Five Questions with Ross A. Slotten, MD, author of “Plague Years”
June 2021 marks a grimly significant anniversary: forty years ago this month, the CDC reported the first US cases of the disease that would come to be known as AIDS. Ross A. Slotten, MD—a Chicago-based family practitioner—has been deeply involved with the fight against HIV/AIDS since the beginning of his medical career in the 1980s. In Plague Years: A Doctor’s Journey through the AIDS Crisis—praised by Nature as a “powerful, humane, and stylish memoir”—Slotten provides an intimate yet comprehensive view of the disease’s spread alongside heartfelt portraits of his patients and his own conflicted feelings as a medical professional, drawn from more than thirty years of personal notebooks. We asked Ross a few questions about the book.
The acknowledgments page for Plague Years points out that this book emerged from a memoir writing course at StoryStudio Chicago. How is the finished book different from your initial vision for it, and is there anything from earlier drafts that you were sad to have to cut from the final version?
Initially, I intended to write something more academic. When I showed an early version of the book to an editor of the Journal of the American Medical Association, she thought that a memoir would be a more effective way to tell my story. What emerged from the memoir course at StoryStudio was something much more personal. I’m a shy person, and to reveal so much about myself was scary at first. But the memoir form made the story powerful and, I think, more interesting to a reader. I’m not sad about anything left out from earlier versions. Those versions were top-heavy in one direction or the other. The final version is more balanced between the personal and the historic.
Were there any memoirs or other texts that helped guide you during the writing of Plague Years?
I read a lot of memoirs while working on the book. I wanted to know what made certain memoirs rise above the crowd. One year, Dwight Garner, the New York Times book critic, reviewed some of his favorite memoirs, and on his recommendation, I read a number of them, like On Fire, by Larry Brown; With the Old Breed, by E.B. Sledge; and Minor Characters, by Joyce Johnson. All three of these books are completely different from what I churned out—Brown was a firefighter; Breed wrote about his experiences in the Pacific during WWII; Johnson dated Jack Kerouac and hung out with beatniks for a while. These books taught me how to tell a story. I also read two memoirs by the British neurosurgeon Henry Marsh, whose subject matter is closer to mine. The ending of his first memoir, Do No Harm, inspired the ending to my book. Another author I enjoyed is Patti Smith, mainly for her luminous writing.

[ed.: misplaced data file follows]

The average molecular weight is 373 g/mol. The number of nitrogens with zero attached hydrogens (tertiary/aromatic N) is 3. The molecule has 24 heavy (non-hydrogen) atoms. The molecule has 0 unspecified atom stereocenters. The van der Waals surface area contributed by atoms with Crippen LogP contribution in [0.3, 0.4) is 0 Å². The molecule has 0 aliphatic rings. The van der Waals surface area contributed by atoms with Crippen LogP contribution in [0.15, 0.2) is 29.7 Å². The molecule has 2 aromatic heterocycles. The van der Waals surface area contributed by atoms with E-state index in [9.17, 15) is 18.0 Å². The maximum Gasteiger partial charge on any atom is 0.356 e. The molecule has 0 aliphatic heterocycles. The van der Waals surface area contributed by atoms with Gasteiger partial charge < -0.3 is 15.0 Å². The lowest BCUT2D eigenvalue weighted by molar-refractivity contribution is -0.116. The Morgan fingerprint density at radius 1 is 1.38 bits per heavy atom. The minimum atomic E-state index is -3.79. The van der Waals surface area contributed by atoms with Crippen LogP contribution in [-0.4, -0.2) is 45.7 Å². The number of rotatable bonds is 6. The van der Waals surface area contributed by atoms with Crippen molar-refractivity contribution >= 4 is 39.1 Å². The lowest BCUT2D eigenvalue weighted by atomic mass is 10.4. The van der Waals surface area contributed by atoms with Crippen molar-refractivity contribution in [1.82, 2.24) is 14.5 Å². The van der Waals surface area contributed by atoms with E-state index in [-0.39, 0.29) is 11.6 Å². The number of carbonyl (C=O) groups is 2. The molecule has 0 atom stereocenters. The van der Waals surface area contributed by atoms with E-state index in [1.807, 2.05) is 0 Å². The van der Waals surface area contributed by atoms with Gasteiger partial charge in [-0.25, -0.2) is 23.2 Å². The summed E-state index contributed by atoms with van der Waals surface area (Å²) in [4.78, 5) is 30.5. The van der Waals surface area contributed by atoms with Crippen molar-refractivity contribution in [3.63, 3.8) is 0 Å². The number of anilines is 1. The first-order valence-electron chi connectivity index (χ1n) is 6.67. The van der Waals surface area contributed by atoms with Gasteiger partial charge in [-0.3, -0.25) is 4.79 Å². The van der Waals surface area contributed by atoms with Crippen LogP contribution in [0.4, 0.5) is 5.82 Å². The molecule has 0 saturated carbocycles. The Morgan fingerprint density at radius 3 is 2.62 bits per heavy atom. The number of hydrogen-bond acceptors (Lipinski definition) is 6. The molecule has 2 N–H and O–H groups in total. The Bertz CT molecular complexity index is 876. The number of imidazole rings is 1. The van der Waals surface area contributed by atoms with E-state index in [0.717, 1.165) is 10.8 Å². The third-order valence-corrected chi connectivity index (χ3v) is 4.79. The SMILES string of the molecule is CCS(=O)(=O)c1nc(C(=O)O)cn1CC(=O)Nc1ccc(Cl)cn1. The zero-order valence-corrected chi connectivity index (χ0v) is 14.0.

What do you most hope readers take away from the book?
I like to think of this book as analogous to a Holocaust memoir. We should never forget how terrible a disease HIV/AIDS can be if left untreated. Untreated AIDS not only kills you, it ravages you, sometimes disfiguring you, before you die. It’s generally a slow, often painful death. Younger people did not live through this experience, yet they should know about it because the AIDS epidemic is part of our collective history, something that changed our world. The unintended message of the book is that we found our way through AIDS, even though we haven’t eradicated it. We are finding our way through the COVID pandemic. When the book came out last summer, in the midst of another pandemic, we couldn’t see how COVID might end.
Moving on to your professional life as a family practitioner specializing in the treatment of people with HIV/AIDS: How has the pandemic affected your medical practice, and the communities and patients you serve?
HIV/AIDS transformed me personally and professionally. It’s occupied my entire professional career. I was trained as a primary care doctor, not an infectious disease specialist. Family practitioners are generalists, Jacks-of-all-trades but masters-of-none. I became an unintended master. As terrible as the early years of my practice were, I’m proud of the work that I did and honored that I earned the trust of my patients, even those who didn’t survive.
Do you have any predictions for the future of treatment for people living with HIV/AIDS?
HIV/AIDS is here to stay, at least for the foreseeable future. It’s a venereal disease and we’ve never eradicated a sexually transmitted infection. If we’re lucky, we’ll have a vaccine and, if so, perhaps we can conquer HIV/AIDS. So far, no vaccine has successfully prevented HIV infection. More likely, we may find a way to cure HIV/AIDS, through some as yet undiscovered technology. Otherwise, it will be a chronic infection, easy to suppress but requiring lifelong therapy. Most important, people with HIV can live long, productive lives. My oldest patient with HIV is almost 91 years old and I have several in their 80s. I find that absolutely astonishing. Oddly, it’s better to have HIV than diabetes, although I wish neither malady existed.